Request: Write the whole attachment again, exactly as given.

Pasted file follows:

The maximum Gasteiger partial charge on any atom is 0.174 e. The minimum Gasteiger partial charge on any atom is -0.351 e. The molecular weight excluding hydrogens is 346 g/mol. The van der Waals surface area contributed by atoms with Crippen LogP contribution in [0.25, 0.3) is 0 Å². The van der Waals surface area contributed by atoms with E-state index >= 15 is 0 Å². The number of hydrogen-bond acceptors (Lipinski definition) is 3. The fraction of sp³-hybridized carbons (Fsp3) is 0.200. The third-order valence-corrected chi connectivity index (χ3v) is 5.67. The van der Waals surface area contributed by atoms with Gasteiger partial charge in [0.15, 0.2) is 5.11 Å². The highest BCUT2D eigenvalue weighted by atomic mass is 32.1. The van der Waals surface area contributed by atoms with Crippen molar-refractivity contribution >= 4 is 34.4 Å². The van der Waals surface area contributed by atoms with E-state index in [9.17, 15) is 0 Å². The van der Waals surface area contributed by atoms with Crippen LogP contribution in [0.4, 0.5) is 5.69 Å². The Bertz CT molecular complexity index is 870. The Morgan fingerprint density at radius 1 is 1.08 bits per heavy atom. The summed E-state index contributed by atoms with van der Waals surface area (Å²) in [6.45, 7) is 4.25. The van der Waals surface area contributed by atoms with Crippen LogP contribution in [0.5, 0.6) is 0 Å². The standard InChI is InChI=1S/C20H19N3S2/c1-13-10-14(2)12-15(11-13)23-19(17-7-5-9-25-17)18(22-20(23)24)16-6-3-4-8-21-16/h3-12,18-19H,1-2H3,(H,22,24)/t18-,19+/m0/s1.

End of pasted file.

The maximum Gasteiger partial charge on any atom is 0.174 e. The minimum Gasteiger partial charge on any atom is -0.351 e. The molecular weight excluding hydrogens is 346 g/mol. The van der Waals surface area contributed by atoms with Crippen LogP contribution in [0.25, 0.3) is 0 Å². The van der Waals surface area contributed by atoms with E-state index >= 15 is 0 Å². The number of hydrogen-bond acceptors (Lipinski definition) is 3. The fraction of sp³-hybridized carbons (Fsp3) is 0.200. The third-order valence-corrected chi connectivity index (χ3v) is 5.67. The van der Waals surface area contributed by atoms with Gasteiger partial charge in [0.15, 0.2) is 5.11 Å². The highest BCUT2D eigenvalue weighted by atomic mass is 32.1. The van der Waals surface area contributed by atoms with Crippen molar-refractivity contribution >= 4 is 34.4 Å². The van der Waals surface area contributed by atoms with E-state index in [9.17, 15) is 0 Å². The van der Waals surface area contributed by atoms with Crippen LogP contribution in [0.4, 0.5) is 5.69 Å². The Bertz CT molecular complexity index is 870. The Morgan fingerprint density at radius 1 is 1.08 bits per heavy atom. The summed E-state index contributed by atoms with van der Waals surface area (Å²) in [6.45, 7) is 4.25. The van der Waals surface area contributed by atoms with Crippen LogP contribution in [0.5, 0.6) is 0 Å². The standard InChI is InChI=1S/C20H19N3S2/c1-13-10-14(2)12-15(11-13)23-19(17-7-5-9-25-17)18(22-20(23)24)16-6-3-4-8-21-16/h3-12,18-19H,1-2H3,(H,22,24)/t18-,19+/m0/s1.